More rain, bigger hydroelectric dams and a new gas pipeline have combined to make Yangon's electricity supply vastly more reliable than last year.
In the 2010 hot season temperatures soared during the months of March, April and May and the air was filled with the noise and smog of generators as businesses did their best to make power when the mains supply was out, as it frequently was.
Figures from the Yangon Electricity Supply Board (YESB) shine a light on how much better the power supply to the city has been this year – about 40 percent, in fact.
In March 2011, Yangon Region received about 362,000 megawatt hours (MWH) of electricity, an increase of about 40pc on the same month in 2010, the figures show. In April 2011, 368,750MWH of electricity were supplied to Yangon Region, a 40.7pc jump on the 262,000MWH recorded a year earlier.
By May 19, Yangon had already received nearly 78,000MWH more than it had for the whole month of May in 2010.
A spokesperson for YESB said the increased electricity supply was largely the result of increased output from hydroelectric stations courtesy of better rainfall and improved catchments. Another factor has been the completion of a natural gas pipeline from the Yadana offshore gas project to Yangon, which nearly doubled the supply of natural gas to the city.
On June 9, 2010, the then-Minister for Energy, U Lun Thi, opened the 24-inch pipeline to Yangon, which increased the amount of natural gas supplied to the city's electricity generation plants from 110 million cubic feet of gas a day to about 200.
For the manager of General Food Technology Industry Company, which processes and exports fisheries products at its factories in Insein township, the electricity supply this year has been remarkable because it was available every day.
"The most important time for our factories is from 4pm to 10pm when our freezers are working at full capacity," said U Myo Nyunt.
"This year the electricity has been quite regular during that period. But last year we had no choice but to run our generators, which use up to 20 gallons of diesel an hour. It was really tough for the business," said U Myo Nyunt.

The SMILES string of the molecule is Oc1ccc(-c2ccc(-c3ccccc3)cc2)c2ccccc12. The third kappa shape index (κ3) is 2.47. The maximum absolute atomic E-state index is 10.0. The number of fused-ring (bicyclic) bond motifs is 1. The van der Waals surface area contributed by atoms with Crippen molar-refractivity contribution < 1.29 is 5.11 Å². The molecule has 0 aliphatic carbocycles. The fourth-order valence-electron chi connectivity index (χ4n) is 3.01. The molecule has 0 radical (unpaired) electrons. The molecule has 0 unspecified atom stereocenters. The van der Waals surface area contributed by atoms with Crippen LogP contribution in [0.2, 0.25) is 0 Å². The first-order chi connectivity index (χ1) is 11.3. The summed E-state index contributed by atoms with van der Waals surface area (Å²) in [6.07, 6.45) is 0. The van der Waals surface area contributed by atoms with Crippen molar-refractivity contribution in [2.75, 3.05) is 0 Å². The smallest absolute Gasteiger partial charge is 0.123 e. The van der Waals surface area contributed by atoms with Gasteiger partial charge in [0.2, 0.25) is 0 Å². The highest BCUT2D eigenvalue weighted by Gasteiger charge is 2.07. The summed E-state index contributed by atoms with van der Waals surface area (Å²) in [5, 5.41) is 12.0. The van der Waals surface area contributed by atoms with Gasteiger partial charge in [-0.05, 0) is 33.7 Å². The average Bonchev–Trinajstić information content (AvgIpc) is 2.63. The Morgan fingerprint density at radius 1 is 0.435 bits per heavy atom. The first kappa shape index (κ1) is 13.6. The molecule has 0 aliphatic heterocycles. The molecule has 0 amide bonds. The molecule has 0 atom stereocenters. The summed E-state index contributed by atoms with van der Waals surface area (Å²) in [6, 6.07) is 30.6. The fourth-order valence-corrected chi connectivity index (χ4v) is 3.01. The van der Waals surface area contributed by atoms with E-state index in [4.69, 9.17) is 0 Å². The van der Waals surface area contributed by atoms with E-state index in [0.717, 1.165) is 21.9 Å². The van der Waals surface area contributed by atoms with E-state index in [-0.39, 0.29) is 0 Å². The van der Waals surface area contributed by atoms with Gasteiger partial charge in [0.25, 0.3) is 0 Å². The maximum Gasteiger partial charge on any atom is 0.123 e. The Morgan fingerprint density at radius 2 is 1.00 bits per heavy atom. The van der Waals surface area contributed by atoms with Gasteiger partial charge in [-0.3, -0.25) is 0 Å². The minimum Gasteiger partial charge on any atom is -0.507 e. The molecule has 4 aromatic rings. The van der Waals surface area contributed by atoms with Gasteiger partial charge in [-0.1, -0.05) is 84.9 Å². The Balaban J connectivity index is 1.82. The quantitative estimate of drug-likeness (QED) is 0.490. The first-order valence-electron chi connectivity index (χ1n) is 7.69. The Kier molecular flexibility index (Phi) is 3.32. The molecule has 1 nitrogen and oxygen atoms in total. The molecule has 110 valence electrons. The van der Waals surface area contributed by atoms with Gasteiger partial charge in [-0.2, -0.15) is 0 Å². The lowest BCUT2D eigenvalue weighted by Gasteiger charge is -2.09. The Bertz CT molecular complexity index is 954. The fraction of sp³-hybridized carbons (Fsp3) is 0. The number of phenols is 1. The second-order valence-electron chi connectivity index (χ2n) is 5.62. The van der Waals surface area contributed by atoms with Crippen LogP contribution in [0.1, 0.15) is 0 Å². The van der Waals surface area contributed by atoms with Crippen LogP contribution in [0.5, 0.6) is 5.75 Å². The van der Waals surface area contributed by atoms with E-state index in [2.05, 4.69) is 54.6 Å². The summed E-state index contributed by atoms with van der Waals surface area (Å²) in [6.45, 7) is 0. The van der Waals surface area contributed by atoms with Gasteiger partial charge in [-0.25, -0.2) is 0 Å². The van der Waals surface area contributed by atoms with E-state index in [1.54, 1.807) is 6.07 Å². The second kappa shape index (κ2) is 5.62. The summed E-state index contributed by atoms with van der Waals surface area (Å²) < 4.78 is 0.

He said that during May 2010, there was a period of seven consecutive days when the factory received little or no electricity supply. But by the middle of May this year the worst power cut had lasted for five hours and most days there were no cuts at all, he said.
For businesses in the six downtown townships, it's a similar story: Where last year it was rare to have power, in 2011 it is power cuts that are unusual, said Daw Phyu Phyu Tin, the owner of Monsoon Restaurant on Thein Byu Road.
"We spent about K100,000 buying diesel in April this year, which was a major relief because in the same month last year we bought more 300 gallons, which cost us more than K1 million," she said.
For businesses in Yangon's industrial zones, the improved electricity supply has saved thousands of dollars that would otherwise have been spent fuelling generators.
A spokesperson for United Wood Company at Hlaing Tharyar Industrial Zone said electricity has regularly been supplied to the zone from 7am to 4pm each day.
"After 4pm the electricity is cut and sometimes the voltage is quite low but we have our own transformer.
"Last year we got electricity from 7am to noon but we suffered frequent cuts," the spokesperson said, adding that this year blackouts have been rare and limited to about 30 minutes when they occur.
"When we must use our 350 kilovolt ampere [KVA] generator it consumes about 7 gallons an hour. We also have a 215KVA generator that uses about 4 gallons an hour" but that isn't sufficient for all operations, the spokesperson said.
A spokesperson from Hlaing Tharyar Industrial Zone Management Committee confirmed that supply has been much better this year.
"We've had electricity nearly every day from the hours of 7am to 5pm," he said.
During the same months last year businesses in the zone were split into two groups, with one group getting a maximum of five hours of electricity in the morning, and the other group getting the same amount in the afternoon.
"But within that five-hour period we probably only got between two and three hours because there were frequent cuts," he added.
He said the chronic electricity shortages that hit Yangon during the 2010 dry season had abated by mid June. He added that the improved supply this year had not come at an increase in per unit charges.
However, not everybody is happy to see regular electricity supplied to Yangon.
Zaw Naing Heavy Machinery Co Ltd sells and leases generators from its 53rd Street office in Pazundaung township. A company spokesperson said business has been bad this year.
"Last year's sales and leases were 60 percent higher than this year's," said U Zaw Naing. The company stocks or can supply generators ranging from 5KVA through to 500KVA, he said.
Another generator supplier, Top Machinery Trading Co Ltd in Kamaryut township, has seen an even more dramatic fall in sales, according to a company spokesperson.